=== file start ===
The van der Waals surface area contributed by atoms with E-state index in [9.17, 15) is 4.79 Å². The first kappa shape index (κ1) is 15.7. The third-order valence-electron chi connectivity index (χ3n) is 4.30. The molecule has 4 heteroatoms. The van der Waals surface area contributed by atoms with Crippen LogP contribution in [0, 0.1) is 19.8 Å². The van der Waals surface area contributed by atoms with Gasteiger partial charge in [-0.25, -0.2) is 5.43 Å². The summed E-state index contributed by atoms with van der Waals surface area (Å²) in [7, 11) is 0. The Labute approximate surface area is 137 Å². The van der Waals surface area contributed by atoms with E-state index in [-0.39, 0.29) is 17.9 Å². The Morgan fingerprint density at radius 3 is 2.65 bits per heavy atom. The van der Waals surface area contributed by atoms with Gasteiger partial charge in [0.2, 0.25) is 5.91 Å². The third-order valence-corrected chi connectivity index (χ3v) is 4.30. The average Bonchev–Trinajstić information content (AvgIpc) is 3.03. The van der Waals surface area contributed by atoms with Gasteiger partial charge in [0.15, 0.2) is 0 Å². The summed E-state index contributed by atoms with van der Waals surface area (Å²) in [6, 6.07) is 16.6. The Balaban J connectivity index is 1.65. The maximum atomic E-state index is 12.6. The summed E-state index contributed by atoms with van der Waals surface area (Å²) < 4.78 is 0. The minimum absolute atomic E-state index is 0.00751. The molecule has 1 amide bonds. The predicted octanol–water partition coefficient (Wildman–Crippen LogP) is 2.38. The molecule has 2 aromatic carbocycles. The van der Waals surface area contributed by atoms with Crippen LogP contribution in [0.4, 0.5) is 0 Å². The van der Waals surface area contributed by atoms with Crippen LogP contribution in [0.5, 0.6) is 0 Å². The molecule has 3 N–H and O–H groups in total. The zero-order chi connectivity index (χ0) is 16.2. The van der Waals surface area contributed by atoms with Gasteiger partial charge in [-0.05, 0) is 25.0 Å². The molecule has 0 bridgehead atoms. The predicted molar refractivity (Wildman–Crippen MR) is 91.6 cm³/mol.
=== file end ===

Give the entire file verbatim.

The van der Waals surface area contributed by atoms with E-state index in [9.17, 15) is 4.79 Å². The first kappa shape index (κ1) is 15.7. The third-order valence-electron chi connectivity index (χ3n) is 4.30. The molecule has 4 heteroatoms. The van der Waals surface area contributed by atoms with Crippen LogP contribution in [0, 0.1) is 19.8 Å². The van der Waals surface area contributed by atoms with Gasteiger partial charge in [-0.25, -0.2) is 5.43 Å². The summed E-state index contributed by atoms with van der Waals surface area (Å²) in [7, 11) is 0. The Labute approximate surface area is 137 Å². The van der Waals surface area contributed by atoms with E-state index in [-0.39, 0.29) is 17.9 Å². The Morgan fingerprint density at radius 3 is 2.65 bits per heavy atom. The van der Waals surface area contributed by atoms with Gasteiger partial charge in [0.2, 0.25) is 5.91 Å². The third-order valence-corrected chi connectivity index (χ3v) is 4.30. The average Bonchev–Trinajstić information content (AvgIpc) is 3.03. The van der Waals surface area contributed by atoms with Gasteiger partial charge in [0.15, 0.2) is 0 Å². The summed E-state index contributed by atoms with van der Waals surface area (Å²) in [6, 6.07) is 16.6. The Balaban J connectivity index is 1.65. The maximum atomic E-state index is 12.6. The summed E-state index contributed by atoms with van der Waals surface area (Å²) < 4.78 is 0. The minimum absolute atomic E-state index is 0.00751. The molecule has 1 amide bonds. The predicted octanol–water partition coefficient (Wildman–Crippen LogP) is 2.38. The molecule has 2 aromatic carbocycles. The van der Waals surface area contributed by atoms with Crippen LogP contribution in [0.4, 0.5) is 0 Å². The van der Waals surface area contributed by atoms with Crippen LogP contribution in [0.5, 0.6) is 0 Å². The molecule has 3 N–H and O–H groups in total. The zero-order chi connectivity index (χ0) is 16.2. The van der Waals surface area contributed by atoms with Gasteiger partial charge in [-0.05, 0) is 25.0 Å². The molecule has 0 bridgehead atoms. The predicted molar refractivity (Wildman–Crippen MR) is 91.6 cm³/mol.